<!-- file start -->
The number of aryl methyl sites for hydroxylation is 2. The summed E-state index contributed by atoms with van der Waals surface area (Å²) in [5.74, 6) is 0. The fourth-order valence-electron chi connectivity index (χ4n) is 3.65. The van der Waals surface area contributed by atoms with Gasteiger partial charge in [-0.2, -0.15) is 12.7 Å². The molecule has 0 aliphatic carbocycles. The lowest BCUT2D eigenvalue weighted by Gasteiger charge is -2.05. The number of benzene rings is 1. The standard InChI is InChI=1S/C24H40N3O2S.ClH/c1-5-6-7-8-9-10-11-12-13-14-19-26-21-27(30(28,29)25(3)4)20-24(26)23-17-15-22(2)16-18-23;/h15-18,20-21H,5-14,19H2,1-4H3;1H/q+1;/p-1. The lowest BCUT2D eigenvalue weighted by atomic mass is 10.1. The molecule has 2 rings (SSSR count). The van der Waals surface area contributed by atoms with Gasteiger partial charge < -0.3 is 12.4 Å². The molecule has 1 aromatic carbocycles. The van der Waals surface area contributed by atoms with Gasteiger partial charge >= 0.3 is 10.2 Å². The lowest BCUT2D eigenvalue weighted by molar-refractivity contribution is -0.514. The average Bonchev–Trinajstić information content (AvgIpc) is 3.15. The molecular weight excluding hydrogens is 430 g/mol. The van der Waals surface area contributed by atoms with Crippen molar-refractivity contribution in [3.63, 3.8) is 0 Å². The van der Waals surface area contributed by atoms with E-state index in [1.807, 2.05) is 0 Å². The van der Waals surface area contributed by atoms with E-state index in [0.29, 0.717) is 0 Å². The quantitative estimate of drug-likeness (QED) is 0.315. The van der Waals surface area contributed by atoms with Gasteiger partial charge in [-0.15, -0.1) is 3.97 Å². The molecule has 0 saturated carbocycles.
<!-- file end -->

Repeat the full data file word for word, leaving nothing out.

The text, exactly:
The number of aryl methyl sites for hydroxylation is 2. The summed E-state index contributed by atoms with van der Waals surface area (Å²) in [5.74, 6) is 0. The fourth-order valence-electron chi connectivity index (χ4n) is 3.65. The van der Waals surface area contributed by atoms with Gasteiger partial charge in [-0.2, -0.15) is 12.7 Å². The molecule has 0 aliphatic carbocycles. The lowest BCUT2D eigenvalue weighted by Gasteiger charge is -2.05. The number of benzene rings is 1. The standard InChI is InChI=1S/C24H40N3O2S.ClH/c1-5-6-7-8-9-10-11-12-13-14-19-26-21-27(30(28,29)25(3)4)20-24(26)23-17-15-22(2)16-18-23;/h15-18,20-21H,5-14,19H2,1-4H3;1H/q+1;/p-1. The lowest BCUT2D eigenvalue weighted by atomic mass is 10.1. The molecule has 2 rings (SSSR count). The van der Waals surface area contributed by atoms with Gasteiger partial charge < -0.3 is 12.4 Å². The molecule has 1 aromatic carbocycles. The van der Waals surface area contributed by atoms with Gasteiger partial charge >= 0.3 is 10.2 Å². The lowest BCUT2D eigenvalue weighted by molar-refractivity contribution is -0.514. The average Bonchev–Trinajstić information content (AvgIpc) is 3.15. The molecular weight excluding hydrogens is 430 g/mol. The van der Waals surface area contributed by atoms with Crippen molar-refractivity contribution in [3.63, 3.8) is 0 Å². The van der Waals surface area contributed by atoms with E-state index in [1.807, 2.05) is 0 Å². The van der Waals surface area contributed by atoms with E-state index in [0.29, 0.717) is 0 Å². The quantitative estimate of drug-likeness (QED) is 0.315. The van der Waals surface area contributed by atoms with Gasteiger partial charge in [-0.15, -0.1) is 3.97 Å². The molecule has 0 saturated carbocycles.